This is all important since the years preceding many of the changes in the monetary system result in economic downturns which is to be expected. When the monetary system changes abruptly it’s reasonable to think that this may alarm the banking sector and they may withdraw from taking too much risk until comfort is developed in the monetary environment, this period of discomfort results in credit contraction. So downturns in the early 1870’s (transition to gold standard) and the double dip recession in the mid 1930s (transition off the gold standard) can be explained by this uncertainty in the environment.
Structural Changes from a Peace/War Economy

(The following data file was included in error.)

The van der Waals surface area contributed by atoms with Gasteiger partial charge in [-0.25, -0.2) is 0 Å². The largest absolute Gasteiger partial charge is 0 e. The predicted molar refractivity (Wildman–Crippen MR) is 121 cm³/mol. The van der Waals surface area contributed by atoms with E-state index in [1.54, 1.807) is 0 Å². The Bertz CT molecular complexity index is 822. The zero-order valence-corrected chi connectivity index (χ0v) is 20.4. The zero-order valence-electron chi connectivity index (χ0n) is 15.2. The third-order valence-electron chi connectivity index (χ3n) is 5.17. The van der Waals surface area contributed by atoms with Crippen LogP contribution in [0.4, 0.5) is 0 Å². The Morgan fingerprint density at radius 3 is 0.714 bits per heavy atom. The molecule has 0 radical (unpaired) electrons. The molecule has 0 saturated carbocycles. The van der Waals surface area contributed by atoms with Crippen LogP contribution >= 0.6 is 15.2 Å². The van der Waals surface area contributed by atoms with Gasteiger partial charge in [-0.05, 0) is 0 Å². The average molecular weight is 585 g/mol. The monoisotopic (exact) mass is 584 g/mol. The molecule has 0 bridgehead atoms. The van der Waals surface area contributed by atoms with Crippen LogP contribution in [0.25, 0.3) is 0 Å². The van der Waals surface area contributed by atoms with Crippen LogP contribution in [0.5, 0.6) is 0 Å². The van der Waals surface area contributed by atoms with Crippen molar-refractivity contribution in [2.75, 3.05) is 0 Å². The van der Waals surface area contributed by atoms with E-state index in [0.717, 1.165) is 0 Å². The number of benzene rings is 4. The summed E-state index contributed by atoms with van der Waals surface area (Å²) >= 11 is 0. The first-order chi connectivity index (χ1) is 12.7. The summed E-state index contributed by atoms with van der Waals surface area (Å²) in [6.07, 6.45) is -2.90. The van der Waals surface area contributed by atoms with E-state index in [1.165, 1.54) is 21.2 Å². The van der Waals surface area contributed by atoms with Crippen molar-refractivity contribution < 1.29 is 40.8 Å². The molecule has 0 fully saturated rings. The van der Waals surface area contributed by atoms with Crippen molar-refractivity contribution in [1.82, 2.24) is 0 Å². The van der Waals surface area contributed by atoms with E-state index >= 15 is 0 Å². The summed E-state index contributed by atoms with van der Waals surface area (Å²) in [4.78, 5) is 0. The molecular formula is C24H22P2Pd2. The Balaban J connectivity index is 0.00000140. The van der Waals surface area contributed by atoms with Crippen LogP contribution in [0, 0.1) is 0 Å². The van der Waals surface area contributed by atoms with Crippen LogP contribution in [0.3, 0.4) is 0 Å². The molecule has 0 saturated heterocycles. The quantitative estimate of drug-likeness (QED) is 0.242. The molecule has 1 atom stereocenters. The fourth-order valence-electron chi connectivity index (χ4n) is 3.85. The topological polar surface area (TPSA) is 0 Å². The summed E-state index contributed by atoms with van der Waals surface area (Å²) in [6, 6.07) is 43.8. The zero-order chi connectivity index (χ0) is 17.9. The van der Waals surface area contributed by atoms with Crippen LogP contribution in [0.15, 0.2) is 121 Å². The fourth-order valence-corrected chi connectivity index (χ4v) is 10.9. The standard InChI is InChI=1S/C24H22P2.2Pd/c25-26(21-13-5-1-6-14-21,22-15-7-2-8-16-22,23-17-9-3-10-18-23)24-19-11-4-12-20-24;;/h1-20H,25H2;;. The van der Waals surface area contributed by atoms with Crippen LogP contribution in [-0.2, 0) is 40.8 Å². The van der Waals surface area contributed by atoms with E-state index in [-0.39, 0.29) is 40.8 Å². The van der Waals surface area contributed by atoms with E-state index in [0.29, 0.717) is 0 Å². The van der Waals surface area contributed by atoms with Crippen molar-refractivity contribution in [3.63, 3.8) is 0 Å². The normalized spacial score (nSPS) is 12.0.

If you follow the beginnings and ends of most wars, they are usually also marked by economic downturns which can be easily understood. When an economy must make the transition into a war economy the entire structure of production will have to retool itself to produce the goods needed for the war. This creates a massive demand for credit as factories shift from producing consumer goods to military goods. At the same time as people are sent off to fight in the war, this results in a huge drop of business for many consumer oriented businesses which are also suffering from increases in costs since so much of the productive capacity of the economy is being used military goods meaning the remaining capacity is more expensive to use. So with the reduction in consumer business many people end up decreasing their savings to compensate for higher prices and scarce production which means the available savings to be lent out drops while the demand for it is increasing (factories retooling). When the war is over, the opposite must happen causing another disruption in the economy.